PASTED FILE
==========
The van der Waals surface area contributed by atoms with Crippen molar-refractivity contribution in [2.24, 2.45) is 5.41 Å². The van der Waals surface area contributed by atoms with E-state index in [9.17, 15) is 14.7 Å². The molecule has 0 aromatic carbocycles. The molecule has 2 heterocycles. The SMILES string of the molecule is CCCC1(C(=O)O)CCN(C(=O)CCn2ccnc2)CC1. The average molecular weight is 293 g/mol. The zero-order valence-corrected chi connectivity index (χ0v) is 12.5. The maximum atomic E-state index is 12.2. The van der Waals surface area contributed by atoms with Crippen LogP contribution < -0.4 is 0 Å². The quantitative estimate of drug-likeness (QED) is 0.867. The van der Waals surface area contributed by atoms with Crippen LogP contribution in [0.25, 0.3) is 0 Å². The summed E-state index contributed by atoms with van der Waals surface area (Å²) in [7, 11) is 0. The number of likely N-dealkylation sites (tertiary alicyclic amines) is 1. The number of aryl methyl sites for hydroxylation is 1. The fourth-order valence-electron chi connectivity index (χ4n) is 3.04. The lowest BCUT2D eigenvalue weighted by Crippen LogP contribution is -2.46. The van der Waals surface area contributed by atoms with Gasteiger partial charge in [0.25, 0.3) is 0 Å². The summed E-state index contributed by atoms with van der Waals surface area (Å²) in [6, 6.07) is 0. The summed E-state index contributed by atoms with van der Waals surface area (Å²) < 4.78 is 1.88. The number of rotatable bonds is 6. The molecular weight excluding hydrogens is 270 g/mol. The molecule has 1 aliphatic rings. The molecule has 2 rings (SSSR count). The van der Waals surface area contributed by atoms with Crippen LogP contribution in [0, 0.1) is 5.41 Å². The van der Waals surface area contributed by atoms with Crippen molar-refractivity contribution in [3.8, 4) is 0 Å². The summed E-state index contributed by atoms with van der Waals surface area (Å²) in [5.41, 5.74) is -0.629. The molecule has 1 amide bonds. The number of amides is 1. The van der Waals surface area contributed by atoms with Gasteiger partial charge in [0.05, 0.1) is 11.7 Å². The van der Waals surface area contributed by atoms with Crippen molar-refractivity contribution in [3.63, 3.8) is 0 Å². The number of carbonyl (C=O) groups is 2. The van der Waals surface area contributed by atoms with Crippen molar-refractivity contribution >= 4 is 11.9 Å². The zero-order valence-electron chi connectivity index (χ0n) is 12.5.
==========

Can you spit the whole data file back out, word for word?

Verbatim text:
The van der Waals surface area contributed by atoms with Crippen molar-refractivity contribution in [2.24, 2.45) is 5.41 Å². The van der Waals surface area contributed by atoms with E-state index in [9.17, 15) is 14.7 Å². The molecule has 0 aromatic carbocycles. The molecule has 2 heterocycles. The SMILES string of the molecule is CCCC1(C(=O)O)CCN(C(=O)CCn2ccnc2)CC1. The average molecular weight is 293 g/mol. The zero-order valence-corrected chi connectivity index (χ0v) is 12.5. The maximum atomic E-state index is 12.2. The van der Waals surface area contributed by atoms with Crippen LogP contribution < -0.4 is 0 Å². The quantitative estimate of drug-likeness (QED) is 0.867. The van der Waals surface area contributed by atoms with Crippen LogP contribution in [0.25, 0.3) is 0 Å². The summed E-state index contributed by atoms with van der Waals surface area (Å²) in [7, 11) is 0. The number of likely N-dealkylation sites (tertiary alicyclic amines) is 1. The number of aryl methyl sites for hydroxylation is 1. The fourth-order valence-electron chi connectivity index (χ4n) is 3.04. The lowest BCUT2D eigenvalue weighted by Crippen LogP contribution is -2.46. The van der Waals surface area contributed by atoms with Gasteiger partial charge in [0.25, 0.3) is 0 Å². The summed E-state index contributed by atoms with van der Waals surface area (Å²) in [6, 6.07) is 0. The summed E-state index contributed by atoms with van der Waals surface area (Å²) < 4.78 is 1.88. The number of rotatable bonds is 6. The molecular weight excluding hydrogens is 270 g/mol. The molecule has 1 aliphatic rings. The molecule has 2 rings (SSSR count). The van der Waals surface area contributed by atoms with Crippen LogP contribution in [0, 0.1) is 5.41 Å². The van der Waals surface area contributed by atoms with Crippen molar-refractivity contribution in [3.8, 4) is 0 Å². The summed E-state index contributed by atoms with van der Waals surface area (Å²) in [5.41, 5.74) is -0.629. The molecule has 1 amide bonds. The number of amides is 1. The van der Waals surface area contributed by atoms with Gasteiger partial charge in [0.05, 0.1) is 11.7 Å². The van der Waals surface area contributed by atoms with Crippen molar-refractivity contribution in [3.63, 3.8) is 0 Å². The number of carbonyl (C=O) groups is 2. The van der Waals surface area contributed by atoms with Crippen molar-refractivity contribution >= 4 is 11.9 Å². The zero-order valence-electron chi connectivity index (χ0n) is 12.5.